Just like poker players, most light-tackle and saltwater fly anglers have a “tell” when it comes to someone knowing whether they like a particular center-console fishing boat. For me, my fishing boat “tell” is when I look for a conspicuous lack of line-snagging deck hardware on a boat. If it’s clutter free, I’ll look deeper. And when it came to the Cobia 256CC, the deeper I dug, the more I found to like about this capable fishing machine.

A running photo of the Cobia 256CC.

There's a lot to love about the Cobia 256CC, whether you're eye is on fishing, family fun, or just enjoying the water.


Legendary DNA


One thing a lot of folks don’t know about Cobia is that legendary flats boat builder Maverick bought the brand in 2005. And while some acquisitions are the death knell for a boat builder, Maverick’s purchase was the catalyst for a sort of renaissance at Cobia. The 256CC is a fine example of Maverick lending not only its fishing DNA to Cobia, but its lightweight composite boatbuilding expertise as well—at 4,000 pounds, the 256CC is on the light side of many boats in this class. A deep-vee hull with a beefy 21.5-degree transom deadrise offers clues about the 256CC’s sea keeping abilities as well. Standard power on the 256CC is a single Yamaha F250 outboard with a variety of power options available, including twins up to 200 horsepower each. Expect just north of 45 mph of top-end speed with base power.

A photo of the Cobia 256CC bow.

The 256CC's forward casting platform converts into a comfy bow rider setup. Also, note the recessed handrails.


Fishing Features


As far as fishing-centric features go, you’ll find a legion of standards and options on the Cobia 256CC. The transom sports an integral 28-gallon livewell with clear lid and a stern walkthrough to the swim platform for bringing aboard the big ones. Once you’ve wrestled your catch aboard, toss it into one of the twin insulated fish boxes (40 gallons each). Individually plumbed macerator discharges for each fish box are available as an option.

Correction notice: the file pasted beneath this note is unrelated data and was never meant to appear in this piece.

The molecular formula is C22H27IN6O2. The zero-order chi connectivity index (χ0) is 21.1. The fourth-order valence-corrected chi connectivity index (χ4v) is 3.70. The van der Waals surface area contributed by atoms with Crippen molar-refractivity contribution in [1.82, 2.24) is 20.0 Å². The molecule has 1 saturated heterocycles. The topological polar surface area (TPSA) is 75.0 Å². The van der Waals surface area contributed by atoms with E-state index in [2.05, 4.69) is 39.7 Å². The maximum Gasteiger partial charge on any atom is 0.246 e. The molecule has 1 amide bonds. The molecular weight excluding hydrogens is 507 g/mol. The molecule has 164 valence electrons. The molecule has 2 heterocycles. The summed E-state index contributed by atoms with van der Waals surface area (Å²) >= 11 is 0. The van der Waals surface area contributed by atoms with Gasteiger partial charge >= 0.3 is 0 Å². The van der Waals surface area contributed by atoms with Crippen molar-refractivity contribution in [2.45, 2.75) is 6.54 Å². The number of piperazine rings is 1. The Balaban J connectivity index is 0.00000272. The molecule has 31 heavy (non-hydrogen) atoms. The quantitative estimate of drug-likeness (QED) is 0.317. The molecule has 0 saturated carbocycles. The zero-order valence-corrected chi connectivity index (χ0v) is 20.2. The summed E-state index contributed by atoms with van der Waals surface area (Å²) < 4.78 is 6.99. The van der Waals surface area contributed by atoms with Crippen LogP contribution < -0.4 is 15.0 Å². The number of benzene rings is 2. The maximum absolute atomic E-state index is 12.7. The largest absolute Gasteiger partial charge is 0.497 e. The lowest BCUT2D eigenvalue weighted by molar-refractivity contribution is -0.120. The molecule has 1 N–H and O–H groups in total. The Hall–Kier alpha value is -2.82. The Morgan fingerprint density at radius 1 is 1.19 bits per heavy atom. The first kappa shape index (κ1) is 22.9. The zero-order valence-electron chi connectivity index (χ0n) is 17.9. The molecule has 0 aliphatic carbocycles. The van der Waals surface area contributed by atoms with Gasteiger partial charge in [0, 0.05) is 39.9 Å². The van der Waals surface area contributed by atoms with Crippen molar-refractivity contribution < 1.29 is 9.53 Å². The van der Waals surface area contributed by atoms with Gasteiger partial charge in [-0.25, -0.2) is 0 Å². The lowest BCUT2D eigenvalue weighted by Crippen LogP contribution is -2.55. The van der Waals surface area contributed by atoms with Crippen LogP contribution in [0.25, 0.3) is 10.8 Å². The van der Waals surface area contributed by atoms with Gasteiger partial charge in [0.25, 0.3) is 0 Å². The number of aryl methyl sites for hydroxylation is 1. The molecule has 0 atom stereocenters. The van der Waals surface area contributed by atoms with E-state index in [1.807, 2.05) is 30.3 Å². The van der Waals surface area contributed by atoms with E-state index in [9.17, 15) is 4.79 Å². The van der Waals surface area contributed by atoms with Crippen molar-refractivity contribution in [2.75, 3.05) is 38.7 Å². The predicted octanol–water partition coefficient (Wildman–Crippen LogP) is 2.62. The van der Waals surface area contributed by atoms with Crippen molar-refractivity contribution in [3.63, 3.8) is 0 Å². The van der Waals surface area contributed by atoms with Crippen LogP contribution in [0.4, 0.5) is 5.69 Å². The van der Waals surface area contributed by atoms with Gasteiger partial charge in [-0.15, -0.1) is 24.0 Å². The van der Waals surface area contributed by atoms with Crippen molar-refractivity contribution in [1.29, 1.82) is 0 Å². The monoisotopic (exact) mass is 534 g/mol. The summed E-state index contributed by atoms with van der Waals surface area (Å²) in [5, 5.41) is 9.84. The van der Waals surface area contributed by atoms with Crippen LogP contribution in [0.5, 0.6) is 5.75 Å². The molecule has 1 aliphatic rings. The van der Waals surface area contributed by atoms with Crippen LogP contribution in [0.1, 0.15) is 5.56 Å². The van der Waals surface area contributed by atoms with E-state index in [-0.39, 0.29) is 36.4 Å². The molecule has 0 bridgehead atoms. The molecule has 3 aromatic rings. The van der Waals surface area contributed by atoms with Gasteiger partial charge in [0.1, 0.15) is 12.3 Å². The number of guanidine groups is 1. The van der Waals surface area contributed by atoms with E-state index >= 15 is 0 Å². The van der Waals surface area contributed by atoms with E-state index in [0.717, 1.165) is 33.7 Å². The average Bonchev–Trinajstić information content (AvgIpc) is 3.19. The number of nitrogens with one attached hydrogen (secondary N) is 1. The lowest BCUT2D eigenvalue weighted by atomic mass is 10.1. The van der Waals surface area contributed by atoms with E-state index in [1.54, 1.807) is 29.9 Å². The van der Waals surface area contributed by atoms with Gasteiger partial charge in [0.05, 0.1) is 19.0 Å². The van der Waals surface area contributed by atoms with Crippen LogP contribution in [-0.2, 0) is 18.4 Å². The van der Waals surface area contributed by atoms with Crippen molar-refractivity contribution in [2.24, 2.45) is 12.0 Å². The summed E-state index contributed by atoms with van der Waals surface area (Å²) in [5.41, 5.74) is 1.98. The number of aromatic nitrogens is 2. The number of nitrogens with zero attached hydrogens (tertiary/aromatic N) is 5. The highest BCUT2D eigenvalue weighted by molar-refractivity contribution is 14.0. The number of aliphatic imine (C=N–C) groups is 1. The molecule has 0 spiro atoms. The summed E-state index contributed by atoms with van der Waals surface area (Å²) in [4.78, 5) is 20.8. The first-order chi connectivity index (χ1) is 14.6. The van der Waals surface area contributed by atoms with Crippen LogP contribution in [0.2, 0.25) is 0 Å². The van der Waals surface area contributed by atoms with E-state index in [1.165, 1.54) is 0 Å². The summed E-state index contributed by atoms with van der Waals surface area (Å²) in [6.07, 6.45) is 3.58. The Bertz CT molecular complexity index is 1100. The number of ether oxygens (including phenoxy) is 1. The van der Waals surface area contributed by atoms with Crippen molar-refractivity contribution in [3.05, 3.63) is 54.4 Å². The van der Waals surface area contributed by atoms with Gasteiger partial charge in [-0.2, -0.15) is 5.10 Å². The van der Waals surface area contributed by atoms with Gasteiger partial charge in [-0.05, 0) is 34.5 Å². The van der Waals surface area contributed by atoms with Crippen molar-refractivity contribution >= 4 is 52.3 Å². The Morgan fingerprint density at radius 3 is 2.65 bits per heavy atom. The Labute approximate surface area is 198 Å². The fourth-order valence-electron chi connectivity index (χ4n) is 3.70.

On deck you’ll find six flush, deck-mounted rod holders, under-gunwale stowage on each side for six more rods each, and five rocket launchers on the optional hard top for a total of 23. Last but not least, there’s an option for a handy integral rigging station that fits in right behind the center-console leaning post. Oh, and remember that clutter-free deck I mentioned? All the cleats pop-down flush, and even the forward railing is recessed below the deck for tangle-free fishing.
Specifications
Length25'6"
Beam8'10"
Draft (hull)1'5"
Deadrise21.5 degrees
Displacement4,000 lbs
Fuel capacity150 gal.
Water capacityN/A

Family Fun


One thing a lot of fishing boat manufacturers are thinking about these days is what I like to call “convertibility.” That means being able to spend a Saturday morning offshore trolling for mahi-mahi, but still having the ability to make the boat comfortable for a family and friends sundowner cruise around the inlet in the evening. The Cobia 256CC accomplishes this convertibility with a few optional features. Two of those features are a pair of removable backrests and a six-piece bow cushion set that converts the forward casting platform into a comfortable lounging area, much like on a bowrider. Aft, an optional upholstered fold-down bench can seat three people comfortably. And yes, there’s room inside the console for an optional head, too.

There’s a lot to love about the Cobia 256CC. Whether it’s serious fishing, family fun, or just a great day on the water you have in mind, the 256CC tackles all three categories with ease.

Other Choices: If you're looking form something slightly smaller and less expensive, consider the Proline 23. On the higher end of the scale, check out the Everglades 255cc.

Have a look at some Cobia 255CCs for sale.

For more information, visit Cobia Boats.

Written by: Gary Reich
Gary Reich is a Chesapeake Bay-based freelance writer and photojournalist with over 25 years of experience in the marine industry. He is the former editor of PropTalk Magazine and was the managing editor of the Waterway Guide. His writing and photography have been published in PassageMaker Magazine, Soundings, Fly Fishing in Salt Waters, Yachting Magazine, and Lakeland Boating, among others.
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